The great thing about literature is that it is able to portray the feelings of a person, the feelings of a collective whole, and sometimes, even the emotions of the entire nation. Literature is known to reflect the dreams, aspirations, and capabilities of the people. As positive as that may sound, literature can also shockingly show what Man and Nature is capable of doing. The strengths of humankind as well as their weaknesses are shown in the pages of great literary works. The wonderful is written by great literary masters as well as the things that are horrifying.
The beautiful and the ugly are shown behind every mask or agenda of the characters. Good and evil exists in reality, and it is but natural that it shall exist in the pages of literature as well. However, the question of what makes a person evil and what pushes him or her to do evil deeds is one which can be very intriguing. In William Shakespeare’s Othello, the Moor of Venice (which aside from being staged as plays has also been adapted into a film many times), one of the characters by the name of Iago is considered as one of the most famous literary villains that perhaps, there is no character which can surpass his cunning and his evil.
There is a reason though as to why Iago acted as such, and whether his deeds are justified or not is a subject for argument and can be debated upon — but it still leaves the fact that he is evil through and through. In this essay, Iago’s character and evil complex will be analyzed as to why he is as acting as such in the first place. It is possibly because he is driven by hatred and it is through this hatred that he is unable to connect with his good and better side. A Brief Overview of William Shakespeare’s Othello, the Moor of Venice
Othello is a famous and prominent man in Venice and has recently been proclaimed as general and married to Desdemona, one of the most-sought after ladies of Venice. Because of this, many turn against Othello because of three things mainly: One is he has won the respect of and honor from the Duke and the other government officials of Venice. Second, he has married Desdemona and that caused ripples of both jealousy and envy from many men of Venice, including Iago (who is already married) and Roderigo, another character in the play who is used by Iago for his evil plans.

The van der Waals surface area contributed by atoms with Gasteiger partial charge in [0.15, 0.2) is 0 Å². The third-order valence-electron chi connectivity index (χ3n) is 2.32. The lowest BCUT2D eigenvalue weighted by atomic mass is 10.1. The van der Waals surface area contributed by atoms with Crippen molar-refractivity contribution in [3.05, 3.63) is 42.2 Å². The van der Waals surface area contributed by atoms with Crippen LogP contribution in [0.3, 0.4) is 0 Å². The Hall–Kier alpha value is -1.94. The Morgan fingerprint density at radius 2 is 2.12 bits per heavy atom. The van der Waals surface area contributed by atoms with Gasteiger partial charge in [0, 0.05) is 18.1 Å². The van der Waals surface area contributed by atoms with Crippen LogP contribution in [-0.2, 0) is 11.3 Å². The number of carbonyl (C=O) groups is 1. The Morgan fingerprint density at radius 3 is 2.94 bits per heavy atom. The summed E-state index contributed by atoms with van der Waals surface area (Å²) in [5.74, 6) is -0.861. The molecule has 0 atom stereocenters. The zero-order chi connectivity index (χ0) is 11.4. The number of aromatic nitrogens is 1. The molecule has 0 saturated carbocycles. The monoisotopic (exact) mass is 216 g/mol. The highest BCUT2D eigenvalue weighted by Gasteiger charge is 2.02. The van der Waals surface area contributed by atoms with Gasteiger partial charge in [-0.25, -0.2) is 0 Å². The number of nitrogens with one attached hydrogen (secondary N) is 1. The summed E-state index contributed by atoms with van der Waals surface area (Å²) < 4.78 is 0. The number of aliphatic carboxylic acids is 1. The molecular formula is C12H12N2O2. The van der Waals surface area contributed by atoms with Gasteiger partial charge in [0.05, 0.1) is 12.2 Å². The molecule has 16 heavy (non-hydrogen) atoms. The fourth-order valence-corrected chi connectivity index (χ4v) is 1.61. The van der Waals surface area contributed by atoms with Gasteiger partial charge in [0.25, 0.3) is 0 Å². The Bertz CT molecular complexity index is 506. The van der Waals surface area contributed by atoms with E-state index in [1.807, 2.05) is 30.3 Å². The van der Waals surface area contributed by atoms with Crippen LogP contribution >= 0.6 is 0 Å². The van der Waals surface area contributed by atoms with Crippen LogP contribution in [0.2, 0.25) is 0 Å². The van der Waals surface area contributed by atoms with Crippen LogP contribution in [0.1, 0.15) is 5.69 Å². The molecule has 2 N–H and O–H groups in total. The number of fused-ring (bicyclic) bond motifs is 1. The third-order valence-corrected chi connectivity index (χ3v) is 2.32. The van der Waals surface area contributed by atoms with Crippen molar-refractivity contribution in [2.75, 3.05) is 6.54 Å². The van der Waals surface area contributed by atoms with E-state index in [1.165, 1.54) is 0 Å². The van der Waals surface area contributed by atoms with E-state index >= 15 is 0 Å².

The third and last is that Othello is a Moor, and being a Moor in Venice says a lot about the history of the discrimination and hostility experienced by the Moors in the Venetian country. The turn of events against Othello is basically caused by jealousy and envy. In fact, the very famous lines of jealousy came from this play, “Oh, beware, my lord, of jealousy! / It is the green-eyed monster which doth mock / The meat it feeds on” (3. 3. 170-172). In both the movie and the play, Iago plots and uses other people to make the downfall of Othello seem like he has nothing to do with it.
In fact, the cunning and wily ways he does his acts seem that he is working for the good intentions of everyone — he helps Roderigo capture Desdemona; he helps Cassio try to win the good side of Othello; he helps Othello discover the affair of Desdemona and Cassio; and he helps Desdemona in trying to persuade her husband that she is innocent. Of course, the whole thing is a farce as he is actually the person behind all the conflict. There was never an affair between Cassio and Desdemona as Iago just made it up, and Cassio should not have been wronged in the first place if not for the plan of Roderigo and Iago.
In short, the conflict and chaos of the play were solely caused by Iago, and the sad part is that the other characters actually fell for it. When the film concludes, Roderigo, Desdemona, and Othello are dead. Roderigo has been killed by Iago himself and cleverly done so; Desdemona is appallingly killed by Othello, and Othello in the end is stricken by grief and guilt that he commits suicide over the monstrosity which he has done over the murder of Desdemona. Meanwhile, Emilia (Iago’s own wife) is killed by none other than Iago himself.